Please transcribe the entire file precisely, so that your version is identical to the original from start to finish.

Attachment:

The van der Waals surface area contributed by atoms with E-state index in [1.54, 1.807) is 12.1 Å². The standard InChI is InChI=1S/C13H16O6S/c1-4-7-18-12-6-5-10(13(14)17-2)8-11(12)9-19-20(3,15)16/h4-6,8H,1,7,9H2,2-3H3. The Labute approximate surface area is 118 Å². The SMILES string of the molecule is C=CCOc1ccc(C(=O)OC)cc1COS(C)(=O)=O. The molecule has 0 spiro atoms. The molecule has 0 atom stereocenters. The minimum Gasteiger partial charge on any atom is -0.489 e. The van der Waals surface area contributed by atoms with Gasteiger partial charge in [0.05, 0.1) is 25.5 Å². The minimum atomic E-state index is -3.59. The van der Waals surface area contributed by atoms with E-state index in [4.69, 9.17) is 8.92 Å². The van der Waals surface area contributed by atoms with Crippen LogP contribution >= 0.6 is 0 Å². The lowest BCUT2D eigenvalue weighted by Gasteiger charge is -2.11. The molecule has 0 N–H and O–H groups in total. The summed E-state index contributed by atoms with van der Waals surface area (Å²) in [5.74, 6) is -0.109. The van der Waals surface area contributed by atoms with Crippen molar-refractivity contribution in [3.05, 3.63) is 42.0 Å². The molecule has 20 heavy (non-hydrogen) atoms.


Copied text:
The van der Waals surface area contributed by atoms with E-state index in [1.54, 1.807) is 12.1 Å². The standard InChI is InChI=1S/C13H16O6S/c1-4-7-18-12-6-5-10(13(14)17-2)8-11(12)9-19-20(3,15)16/h4-6,8H,1,7,9H2,2-3H3. The Labute approximate surface area is 118 Å². The SMILES string of the molecule is C=CCOc1ccc(C(=O)OC)cc1COS(C)(=O)=O. The molecule has 0 spiro atoms. The molecule has 0 atom stereocenters. The minimum Gasteiger partial charge on any atom is -0.489 e. The van der Waals surface area contributed by atoms with Gasteiger partial charge in [0.05, 0.1) is 25.5 Å². The minimum atomic E-state index is -3.59. The van der Waals surface area contributed by atoms with E-state index in [4.69, 9.17) is 8.92 Å². The van der Waals surface area contributed by atoms with Crippen LogP contribution >= 0.6 is 0 Å². The lowest BCUT2D eigenvalue weighted by Gasteiger charge is -2.11. The molecule has 0 N–H and O–H groups in total. The summed E-state index contributed by atoms with van der Waals surface area (Å²) in [5.74, 6) is -0.109. The van der Waals surface area contributed by atoms with Crippen molar-refractivity contribution in [3.05, 3.63) is 42.0 Å². The molecule has 20 heavy (non-hydrogen) atoms.